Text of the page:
Simon Michaelides, UKTV: Content affects brand perceptions much more than clever marketing

Content marketing is all the rage. But how well do we truly understand this space?

The traditional brand imperative of making and keeping a promise through consistency of message and experience is more difficult to do when working with content. Content is dynamic. It is much tougher to control the parameters of a creative product than it is for a product that rolls off a factory line. No two pieces of content are ever identical, making the relationship with the brand the content is intended to serve more fluid and much less predictable.

Understanding the role of your brand as an editorial curator, and having a clear point of view on the world is therefore critical. This is exemplified by news brands. News is news – you can’t change it and it’s difficult to differentiate. It is a ‘commoditised’ category, yet we all have a preferred provider determined by our affinity to that brand’s personality and editorial point of view.

Similarly, it is essential for non-media brand owners to understand what your brand stands for in relation to content. That requires the translation of your brand promise into a clear editorial proposition, with a compelling consumer insight at its heart. Red Bull is a shining example. Arguably one of the most successful content marketers, Red Bull has successfully translated ‘Gives you wings’ into a compelling editorial proposition that underpins everything from airshow Flugtag and soapbox races to cliff diving and X-Fighters.

The effect of such content on a brand is defined by the consumer experience it affords. For consumers, content will always have a much more significant impact on brand perceptions than any clever marketing messages. With content centric brands, anything that looks or smells like ‘advertising’ runs a high risk of failure. You only have to look at how we engage with TV to see this at play. Channel brands play an important role, ensuring a consistent consumer experience that results in us forming a personal repertoire of ‘destination’ channels. However, no-one picks up the remote because of a desire to watch a channel over a specific programme. In the case of UKTV’s Dave channel, saying that we’re the ‘home of witty banter’ counts for nothing unless the content itself delivers a witty experience.

Content marketing behaves in the same way as TV programming, in that it must be inherently entertaining and or informative in order to successfully engage its target audience. That means focusing on an ‘editorial idea’, not an ‘advertising idea’. In many respects, successful content marketing is more akin to sponsorship in that the win comes from associating with a great consumer experience, as opposed to the explicit communication of any advertising messages. There is a fine line between what we as marketers traditionally seek to do – creating advertising that is entertaining, versus the approach required with content – creating entertainment that implicitly advertises.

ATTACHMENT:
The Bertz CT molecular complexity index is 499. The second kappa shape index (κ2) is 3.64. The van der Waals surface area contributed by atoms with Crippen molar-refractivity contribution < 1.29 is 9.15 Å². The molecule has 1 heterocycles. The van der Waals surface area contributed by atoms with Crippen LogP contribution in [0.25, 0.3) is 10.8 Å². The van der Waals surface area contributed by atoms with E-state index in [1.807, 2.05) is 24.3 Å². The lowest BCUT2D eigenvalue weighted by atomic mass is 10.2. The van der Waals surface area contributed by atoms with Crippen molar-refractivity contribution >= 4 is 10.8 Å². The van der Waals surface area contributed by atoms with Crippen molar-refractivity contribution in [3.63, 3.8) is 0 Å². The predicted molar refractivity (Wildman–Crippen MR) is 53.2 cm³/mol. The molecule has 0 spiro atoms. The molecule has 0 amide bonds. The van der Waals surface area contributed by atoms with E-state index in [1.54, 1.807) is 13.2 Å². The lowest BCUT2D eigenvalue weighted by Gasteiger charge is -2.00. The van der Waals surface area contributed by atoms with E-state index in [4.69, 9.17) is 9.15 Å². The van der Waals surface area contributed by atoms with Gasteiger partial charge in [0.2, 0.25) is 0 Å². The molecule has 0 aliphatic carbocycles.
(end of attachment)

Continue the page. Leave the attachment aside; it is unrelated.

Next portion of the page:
Content marketing is consequently a slow burn tool that relies on cumulative effect over time, requiring a long-term commitment both financially and strategically. In the case of Dave, it has taken five years of consistent investment for the brand to shift consumer perceptions and begin to throw off its heritage as a ‘BBC repeats’ channel. Successful content marketers like Red Bull and Lego have also had to acquire new skills, including finding the right external partners. Content requires brand owners to think and act a lot like broadcasters. To create content is to create new products that exist outside the domain of your core category.

Content is a different beast from other forms of marketing collateral. If you want to succeed, learn from those that have gone before you, seek out partners with a proven track record and, most importantly, enter into it with your eyes wide open.

Vision_100_adobe_breakerThis is part of a series of columns written by our Vision 100 inductees, who will share their experiences, best practice and thoughts on what makes visionary marketers and organisations. Marketing Week’s Vision 100 in association with Adobe is an exclusive club of the brightest, best and most visionary executives.

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